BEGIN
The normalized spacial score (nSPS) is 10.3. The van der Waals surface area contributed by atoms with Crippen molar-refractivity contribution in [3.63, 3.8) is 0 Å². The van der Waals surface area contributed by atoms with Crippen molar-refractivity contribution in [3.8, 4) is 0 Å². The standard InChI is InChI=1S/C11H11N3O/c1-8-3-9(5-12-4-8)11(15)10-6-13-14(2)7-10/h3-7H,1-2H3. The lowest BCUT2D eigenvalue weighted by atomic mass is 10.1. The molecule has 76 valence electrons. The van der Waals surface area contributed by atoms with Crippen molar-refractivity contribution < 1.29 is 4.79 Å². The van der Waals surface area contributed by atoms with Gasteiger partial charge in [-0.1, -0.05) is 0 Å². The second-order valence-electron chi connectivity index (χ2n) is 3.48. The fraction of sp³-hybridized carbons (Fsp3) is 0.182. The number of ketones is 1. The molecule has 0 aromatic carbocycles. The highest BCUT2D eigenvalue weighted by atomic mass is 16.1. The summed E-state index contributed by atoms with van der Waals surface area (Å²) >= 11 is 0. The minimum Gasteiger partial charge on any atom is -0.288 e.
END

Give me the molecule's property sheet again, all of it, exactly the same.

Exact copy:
The normalized spacial score (nSPS) is 10.3. The van der Waals surface area contributed by atoms with Crippen molar-refractivity contribution in [3.63, 3.8) is 0 Å². The van der Waals surface area contributed by atoms with Crippen molar-refractivity contribution in [3.8, 4) is 0 Å². The standard InChI is InChI=1S/C11H11N3O/c1-8-3-9(5-12-4-8)11(15)10-6-13-14(2)7-10/h3-7H,1-2H3. The lowest BCUT2D eigenvalue weighted by atomic mass is 10.1. The molecule has 76 valence electrons. The van der Waals surface area contributed by atoms with Crippen molar-refractivity contribution < 1.29 is 4.79 Å². The van der Waals surface area contributed by atoms with Gasteiger partial charge in [-0.1, -0.05) is 0 Å². The second-order valence-electron chi connectivity index (χ2n) is 3.48. The fraction of sp³-hybridized carbons (Fsp3) is 0.182. The number of ketones is 1. The molecule has 0 aromatic carbocycles. The highest BCUT2D eigenvalue weighted by atomic mass is 16.1. The summed E-state index contributed by atoms with van der Waals surface area (Å²) >= 11 is 0. The minimum Gasteiger partial charge on any atom is -0.288 e.